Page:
FC Barcelona Cancels Marketing Agreement With NFT Marketplace Ownix

FC Barcelona cancelled a marketing deal with non-fungible token (NFT) marketplace Ownix on Thursday. The decision comes less than five days before the soccer powerhouse is scheduled to auction its first NFT collection through the platform.

The Associated Press and other publications reported that the cancellation followed the arrest earlier Thursday of Israeli crypto mogul Moshe Hogeg on fraud involving cryptocurrencies and assault charges. The publications also reported that Hogeg has ties to Ownix, which operates on the Ethereum blockchain. Hogeg lists the company in the Interests section of his LinkedIn profile.

“In light of information received today that goes against the Club’s values, FC Barcelona hereby communicate the cancellation of the contract to create and market NFT digital assets with Ownix with immediate effect,” the club said in a statement on its website.

At the time of publication, the club had not responded to CoinDesk requests for comment.

Announced just 15 days ago, the FC Barcelona NFT auction based on photos and videos from the club’s 122-year history is slated to take place on Nov. 24, according to a countdown timer on the Ownix website. The launch will feature remarks from Joan Laporta, who took over as FC Barcelona president earlier this year and other “key members” of the club, an email from an FC Barcelona representative to CoinDesk said.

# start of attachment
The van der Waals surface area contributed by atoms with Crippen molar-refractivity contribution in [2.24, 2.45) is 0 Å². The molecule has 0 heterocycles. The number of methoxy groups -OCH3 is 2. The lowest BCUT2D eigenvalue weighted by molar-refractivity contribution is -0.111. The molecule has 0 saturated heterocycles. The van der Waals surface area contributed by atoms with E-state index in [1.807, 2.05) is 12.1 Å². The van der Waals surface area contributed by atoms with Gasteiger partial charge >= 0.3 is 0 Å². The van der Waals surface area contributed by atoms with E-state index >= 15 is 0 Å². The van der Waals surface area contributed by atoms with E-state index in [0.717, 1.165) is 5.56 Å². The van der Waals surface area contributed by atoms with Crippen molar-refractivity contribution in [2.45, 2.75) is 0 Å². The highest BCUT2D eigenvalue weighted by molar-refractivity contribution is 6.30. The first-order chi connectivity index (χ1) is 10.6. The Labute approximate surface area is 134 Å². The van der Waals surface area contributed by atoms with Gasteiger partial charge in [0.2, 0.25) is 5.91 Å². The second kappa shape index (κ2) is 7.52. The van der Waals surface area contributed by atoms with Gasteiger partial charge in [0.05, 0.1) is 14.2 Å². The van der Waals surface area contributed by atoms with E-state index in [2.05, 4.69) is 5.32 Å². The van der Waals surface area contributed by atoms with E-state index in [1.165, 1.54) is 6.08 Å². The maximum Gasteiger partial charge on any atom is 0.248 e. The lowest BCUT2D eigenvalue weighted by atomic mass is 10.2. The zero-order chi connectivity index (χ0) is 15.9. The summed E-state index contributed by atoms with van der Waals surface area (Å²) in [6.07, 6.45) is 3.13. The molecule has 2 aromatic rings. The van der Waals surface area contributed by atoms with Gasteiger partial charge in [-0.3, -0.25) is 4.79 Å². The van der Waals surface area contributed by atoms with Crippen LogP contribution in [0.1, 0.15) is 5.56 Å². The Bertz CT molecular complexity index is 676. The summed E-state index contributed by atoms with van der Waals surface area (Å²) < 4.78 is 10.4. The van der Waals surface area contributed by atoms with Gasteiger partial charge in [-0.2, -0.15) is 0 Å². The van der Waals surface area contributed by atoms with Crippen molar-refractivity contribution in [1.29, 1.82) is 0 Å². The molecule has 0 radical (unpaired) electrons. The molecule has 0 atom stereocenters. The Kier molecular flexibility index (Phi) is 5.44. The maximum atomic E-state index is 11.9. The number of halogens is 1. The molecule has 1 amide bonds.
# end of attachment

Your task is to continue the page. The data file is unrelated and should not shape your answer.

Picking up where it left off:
Barça, as the team is known, is second in value only to Spanish rival Real Madrid, according to a ranking by Brand Finance, which said the team might drop down the ladder because of the departure of star striker Lionel Messi – who has his own NFT collection – for Paris St. Germain in a deal that also included NFTs.

Sports teams worldwide have been exploring NFTs as a way of generating income and raising fan engagement. FC Barcelona has faced severe financial issues in recent years with its CEO Ferran Reverter telling reporters in October that the club was “technically bankrupt” earlier this year and would have been “dissolved” if it had been a public limited company (PLC).

Source: Coin Desk

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